Getting to the meeting space, corksrews and openers were again set up, and we each made the rounds, to see if anything new had put out for sale. And, of course, for the seventh time, I rifled through all of Tommy’s corkscrews, and picked up a patented can opener, and from TWJ’s boxes, a Mumford.
And, as often is the case, as more JFOers arrive, there is fresh merchandise put out, and at one table there was the smaller (not patented) Walker peg and worm for 10 dollars, and I grabbed that.
Then it was back to manning my table, talking corkscrews, talking openers, and just engaging in conversation.
At some point, I decided to make another round of meandering the room, and on a table just sitting there, looking like they didn’t care, were two corkscrews. I grabbed the one of them and inquired about the price.
As it was a very fair deal, I paid up, and headed across the room to share my purchase with TC–who has had terrific show with attendees picking up box after box of advertising Clough sheath corkscrews, and looking at every one for their hometown, home state, or something that relates to themselves, their friends, their extended families.
This person is buying 30 or them. This person is buying 25. This person is buying 8. And, each methodically went through the four large boxes of Cloughs.
With the lovely having been at the condo we had rented cooking dinner, at our appointed time, we needed to depart the meeting, and just before we did, TWJ came down with a couple of corkscrews that he hadn’t showed yet.
One was a can opener, with a neckstand, and I liked the look of it. From the Joe Young collection, Joe identified it as the Sowers patent of 1917 (#1,213,034). In looking at the patent drawing, there are some slight similarities, but with no markings, I will dig around to see if I can’t find a reference for it for clarification. That said, a trade was made, and it will be coming home with me.
With the new finds in hand, we headed back to the condo for a fabulous evening of food, wine, conversation, and wine.
This morning, there is to be a visit to a local collector’s home to view his collection, then it is back to the meeting where there surely will be lots more openers, corkscrews, and conversation.
Stay tuned. You just never know what might turn up next.
81 Beekman Street, New York P.O. BOX 2355 Agents for
THE RADIAL STEEL COMPANY.
THE UNIVERSAL FAVORITE. A Rapid Knife Sharpener, Skewer Extractor, Cork
Wire Cutter, and Cork Screw.
Especially designed for family use, but a wonderful sharpener of the largest knives, is imperfectly represented by this cut. The effect is very fine of its glistening detachable radial blades and corrugated handle, which is marvelously neat, light and strong. It is Handsomely Plated, will Last unimpaired a Lifetime, Actually Sharpens Knives by a Touch, Cuts Cork Wire, and Draws Corks, Neatly Extracts SKEWERS, is an Elegant and Useful Present, and one of the most universally needed and salable of modern inventions. If families or public carvers remain without Radial Steels, knowing of their existence, it is simply because the fail to comprehend their worth. Price per dozen $15.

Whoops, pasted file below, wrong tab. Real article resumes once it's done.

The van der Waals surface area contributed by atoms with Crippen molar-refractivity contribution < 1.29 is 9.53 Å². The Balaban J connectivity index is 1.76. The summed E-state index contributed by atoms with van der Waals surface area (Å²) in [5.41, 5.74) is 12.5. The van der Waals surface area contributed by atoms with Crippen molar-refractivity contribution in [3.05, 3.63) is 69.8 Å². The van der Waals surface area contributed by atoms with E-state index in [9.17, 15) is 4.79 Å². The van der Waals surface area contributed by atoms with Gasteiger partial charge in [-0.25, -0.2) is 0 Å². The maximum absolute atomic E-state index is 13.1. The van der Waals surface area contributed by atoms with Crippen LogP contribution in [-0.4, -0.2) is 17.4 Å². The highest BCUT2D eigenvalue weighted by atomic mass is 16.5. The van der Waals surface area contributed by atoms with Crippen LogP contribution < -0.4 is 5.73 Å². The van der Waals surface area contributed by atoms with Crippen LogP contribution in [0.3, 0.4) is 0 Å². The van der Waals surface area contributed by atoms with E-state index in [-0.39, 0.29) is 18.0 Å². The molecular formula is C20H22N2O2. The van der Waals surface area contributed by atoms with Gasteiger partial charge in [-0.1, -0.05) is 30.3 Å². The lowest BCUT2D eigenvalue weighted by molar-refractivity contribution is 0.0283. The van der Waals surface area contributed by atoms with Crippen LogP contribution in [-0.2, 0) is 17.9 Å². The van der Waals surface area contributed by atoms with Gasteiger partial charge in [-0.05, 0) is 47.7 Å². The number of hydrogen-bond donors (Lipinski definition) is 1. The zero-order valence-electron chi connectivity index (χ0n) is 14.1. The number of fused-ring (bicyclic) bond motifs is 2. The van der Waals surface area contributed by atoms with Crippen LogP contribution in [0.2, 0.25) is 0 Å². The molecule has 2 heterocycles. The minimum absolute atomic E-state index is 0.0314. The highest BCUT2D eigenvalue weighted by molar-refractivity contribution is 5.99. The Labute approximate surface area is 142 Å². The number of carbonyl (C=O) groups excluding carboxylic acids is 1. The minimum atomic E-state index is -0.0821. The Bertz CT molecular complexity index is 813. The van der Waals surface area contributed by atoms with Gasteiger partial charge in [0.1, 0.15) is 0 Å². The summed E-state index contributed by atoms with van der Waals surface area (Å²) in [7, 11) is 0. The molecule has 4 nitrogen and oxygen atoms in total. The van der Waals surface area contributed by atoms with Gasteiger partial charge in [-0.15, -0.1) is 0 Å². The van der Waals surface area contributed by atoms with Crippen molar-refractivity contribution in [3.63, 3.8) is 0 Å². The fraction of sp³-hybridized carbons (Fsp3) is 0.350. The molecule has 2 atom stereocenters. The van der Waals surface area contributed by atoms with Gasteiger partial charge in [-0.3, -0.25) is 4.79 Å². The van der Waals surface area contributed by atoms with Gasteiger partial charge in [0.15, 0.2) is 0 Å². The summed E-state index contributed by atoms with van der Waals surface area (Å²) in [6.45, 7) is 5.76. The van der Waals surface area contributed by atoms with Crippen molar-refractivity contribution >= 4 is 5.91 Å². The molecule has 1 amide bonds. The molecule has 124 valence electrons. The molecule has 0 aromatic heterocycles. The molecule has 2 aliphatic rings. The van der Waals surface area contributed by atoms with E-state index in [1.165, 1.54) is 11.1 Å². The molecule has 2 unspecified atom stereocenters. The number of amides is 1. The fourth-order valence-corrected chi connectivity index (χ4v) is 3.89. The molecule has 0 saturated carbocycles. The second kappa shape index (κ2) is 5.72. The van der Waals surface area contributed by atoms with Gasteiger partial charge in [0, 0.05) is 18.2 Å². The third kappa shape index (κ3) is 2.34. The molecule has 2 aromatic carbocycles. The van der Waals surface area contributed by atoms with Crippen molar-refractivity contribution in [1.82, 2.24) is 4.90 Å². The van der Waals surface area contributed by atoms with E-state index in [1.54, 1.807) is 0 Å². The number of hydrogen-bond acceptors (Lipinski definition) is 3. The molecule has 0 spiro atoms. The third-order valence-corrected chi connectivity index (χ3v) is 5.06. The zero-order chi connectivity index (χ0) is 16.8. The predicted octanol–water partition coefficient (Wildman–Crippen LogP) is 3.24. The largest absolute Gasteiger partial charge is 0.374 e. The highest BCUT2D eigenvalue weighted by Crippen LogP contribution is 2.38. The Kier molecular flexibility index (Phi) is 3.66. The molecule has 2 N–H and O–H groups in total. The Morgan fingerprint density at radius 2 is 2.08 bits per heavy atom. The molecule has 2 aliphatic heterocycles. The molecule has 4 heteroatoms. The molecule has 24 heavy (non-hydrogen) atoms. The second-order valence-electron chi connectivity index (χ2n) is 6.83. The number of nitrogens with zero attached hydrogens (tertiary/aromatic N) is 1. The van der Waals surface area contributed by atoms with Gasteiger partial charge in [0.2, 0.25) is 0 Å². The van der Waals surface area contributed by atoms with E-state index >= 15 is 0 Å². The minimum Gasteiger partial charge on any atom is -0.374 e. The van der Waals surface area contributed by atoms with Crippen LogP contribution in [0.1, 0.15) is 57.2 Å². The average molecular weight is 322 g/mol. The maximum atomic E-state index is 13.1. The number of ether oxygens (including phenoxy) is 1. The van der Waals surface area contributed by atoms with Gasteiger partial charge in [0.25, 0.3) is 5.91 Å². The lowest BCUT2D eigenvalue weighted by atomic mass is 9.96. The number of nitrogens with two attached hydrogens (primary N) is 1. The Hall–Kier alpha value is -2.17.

Whew! how many revolutions ?–one–my cork extractor is making all over the country ! Sent for 60 cents, postpaid. State rights for sale. Address W. G. Waterman, Middletown, Conn.
This would be W.G. Waterman’s patent of 1967 for his Improved Cork Extractor:
His patent description explains:
Letter A, handle ; B, corkscrew ; C, groove in handle for corkscrew ; D, catch; E, spring ; F, pins ; G, thumb-piece ; H, groove for spring; I, ferrule; J, cork ; K, bottle. The handle I construct of wood, into which, at or near the centre, of one side, I attach the corkscrew B, so connected that it can be turned down into the groove C, made in the handle to receive it. D is a catch, fastened to the handle, to hold open the cork-screw when used. E is a spring, one oend of which is fastened to the handle by pins F F F, the other end being attached to the submb-puiece G. H is a groove, made the whole length of the handle A, which is wider at the bottom than at the top, that the end of the spring E may slide in it. I is a ferrule on the end of the handle, under which the spring is made to slide, by taking hold of the thumb-piece G, which is rivetd into the end of the spring E in the groove. J is a cork, represented as being extracted from the bottle K.
The patent description then continues to describe the piece in use:
The operation of the instrument is as follows: Whenever a cork is to be extracted, the end of the handle I inserted into the bottle, then, by taking hold of the thumb-piece G, the spring E can be pushed into the bottle, the spring expands, and when the bottle is inserted, the cork goes between the inner sides of the spring E, and when drawn by the handle, the spring closes around the cork, and is drawn out.
If Waterman’s patent was being offered for sale at 60 cents, I am guessing there may have been a few customers that were interested. Yet, I don’t know if a Waterman patent has yet to have been found in our collective corkscrew collecting world.
If you happen to have an example, I would love to see pictures of it.
No “lost in the bottle” corks, either, with the Gourmet Cork Puller. It is the slickest way to pull a cork your ever saw. (It is also a bottle opener). Very attractive gift box, too. Silver plated model $ 2.95; Sterling Silver (with tropical wood handle) plus leather case $5.00; Completely gold plated handle $ 10.00 with leather case. All Postpaid. Gift Cards enclosed. Please, no COD’s.
I have seen a few Gourmet Cork Pullers over the years, but I have yet to see one in Sterling. And, I definitely have not see one that is gold plated.
If you have a Sterling or Gold Plated Gourmet Cork Puller, drop me a line.